Fine and dandy, but the reasonable assumption is that someone knows about the arrangements.

Lee told the spokesman:

But the notion – you said the notion that Congress hasn’t been looped in, but you haven’t been looped in because you guys haven’t read it.

Toner admitted:

We haven’t received a written copy of it, but we have been briefed on the contents.

And Lee retorted:

So someone with a photographic memory has looked at it and copied everything down in their brain and then repeated it up on the Hill?

Toner fidgeted and explained that “nuclear experts with much bigger degrees than I can ever attain have looked at this and their comfort level with it is good.”

But that does not answer the question, “If there is no secret deal, why isn’t a written version available?

Tzvi Ben-Gedalyahu

Zarif: Iran Will Allow Inspections but Only When it Wants

Tuesday, May 19th, 2015

Iranian Foreign Minister Mohammad Javad Zarif has said Monday that Iran never will allow unrestrained access to the countries’ infrastructures.

The April 2 tentative agreement reached between Iran and P5+1 on Iran’s nuclear development is to be followed by an “Additional Protocol” once a final agreement is signed by the June 30 deadline imposed by President Barack Obama.

Zarif stated:

The Additional Protocol never allows excessive and unreasonable access to the countries’ infrastructures; rather it provides a regulated framework which is today being implemented in about 124 countries.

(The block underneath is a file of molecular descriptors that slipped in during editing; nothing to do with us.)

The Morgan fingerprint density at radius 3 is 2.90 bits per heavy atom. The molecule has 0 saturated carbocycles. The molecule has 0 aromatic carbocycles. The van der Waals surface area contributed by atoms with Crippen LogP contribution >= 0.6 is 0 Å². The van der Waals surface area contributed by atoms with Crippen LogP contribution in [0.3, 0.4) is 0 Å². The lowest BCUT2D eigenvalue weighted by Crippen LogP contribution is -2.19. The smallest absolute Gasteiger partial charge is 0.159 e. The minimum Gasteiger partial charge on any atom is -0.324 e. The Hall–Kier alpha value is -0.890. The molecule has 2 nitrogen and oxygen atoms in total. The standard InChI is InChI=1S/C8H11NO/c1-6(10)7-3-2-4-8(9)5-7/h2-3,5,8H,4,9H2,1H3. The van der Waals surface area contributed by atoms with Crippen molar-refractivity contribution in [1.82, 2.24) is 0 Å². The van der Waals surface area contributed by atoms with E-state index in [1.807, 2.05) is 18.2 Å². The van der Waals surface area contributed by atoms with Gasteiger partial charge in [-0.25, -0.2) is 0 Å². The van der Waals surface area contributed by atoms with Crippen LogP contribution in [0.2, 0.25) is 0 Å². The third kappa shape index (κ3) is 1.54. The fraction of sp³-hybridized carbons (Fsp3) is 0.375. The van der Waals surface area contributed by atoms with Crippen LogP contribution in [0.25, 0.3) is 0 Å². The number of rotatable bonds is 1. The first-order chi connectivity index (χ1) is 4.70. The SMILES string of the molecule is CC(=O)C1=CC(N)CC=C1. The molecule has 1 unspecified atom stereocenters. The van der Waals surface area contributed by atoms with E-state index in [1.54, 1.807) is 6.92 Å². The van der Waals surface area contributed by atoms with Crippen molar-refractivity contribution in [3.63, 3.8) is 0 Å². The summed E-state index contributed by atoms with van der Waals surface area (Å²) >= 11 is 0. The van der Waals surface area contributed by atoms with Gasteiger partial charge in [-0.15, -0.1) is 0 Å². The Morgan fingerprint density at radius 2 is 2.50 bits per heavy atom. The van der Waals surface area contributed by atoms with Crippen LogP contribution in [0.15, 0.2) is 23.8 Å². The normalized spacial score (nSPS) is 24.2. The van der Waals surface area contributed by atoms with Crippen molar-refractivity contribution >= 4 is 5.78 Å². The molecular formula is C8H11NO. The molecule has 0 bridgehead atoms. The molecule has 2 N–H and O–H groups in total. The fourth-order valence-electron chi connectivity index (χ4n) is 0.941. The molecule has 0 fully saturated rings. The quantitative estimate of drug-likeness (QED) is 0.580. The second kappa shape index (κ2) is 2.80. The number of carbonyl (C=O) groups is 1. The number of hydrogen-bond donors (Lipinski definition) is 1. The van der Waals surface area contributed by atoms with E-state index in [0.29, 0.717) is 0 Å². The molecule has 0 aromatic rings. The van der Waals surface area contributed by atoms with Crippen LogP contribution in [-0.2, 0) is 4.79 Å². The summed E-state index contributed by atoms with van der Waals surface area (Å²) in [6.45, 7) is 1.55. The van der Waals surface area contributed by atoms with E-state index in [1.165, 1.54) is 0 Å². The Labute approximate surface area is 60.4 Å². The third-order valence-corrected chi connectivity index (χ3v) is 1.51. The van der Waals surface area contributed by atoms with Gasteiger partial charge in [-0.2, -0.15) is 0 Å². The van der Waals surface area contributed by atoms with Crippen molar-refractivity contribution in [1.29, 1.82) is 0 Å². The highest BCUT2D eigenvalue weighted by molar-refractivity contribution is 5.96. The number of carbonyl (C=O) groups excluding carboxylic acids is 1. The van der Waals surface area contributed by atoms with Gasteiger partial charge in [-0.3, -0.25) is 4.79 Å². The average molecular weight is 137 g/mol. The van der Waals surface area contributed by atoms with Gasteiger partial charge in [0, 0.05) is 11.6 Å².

He added that implementation of the Additional Protocol is “voluntary” and that “the existent regulations prevents a misuse of accesses” by the IAEA to Iran’s nuclear facilities.

His statements turn the whole objective of the agreement on its head. Instead of the United States and the other P5+1 countries inspecting Iran’s nuclear plants to make sure it is not guilty of “misuse” of nuclear technology and enriched uranium, it is the Islamic Republic that is to make sure the IAEA does not “misuse” its access.

Zarif also said there will no such things as “inspections.” Instead, they are “access based on a clear and managed framework.”

But what about insistence by President Barack Obama and other Western leaders that there will be no restrictions on access?

All of that is just rhetoric to “pacify” pressure groups, according to Zarif.

He was quoted by The Tehran Times as saying, “Excessive demands [by the P5+1] would only prolong talks and would bring no result for the side that seeks excessive demands.”

Tzvi Ben-Gedalyahu

Printed from: http://www.jewishpress.com/news/breaking-news/zarif-iran-will-allow-inspections-but-only-when-it-wants/2015/05/19/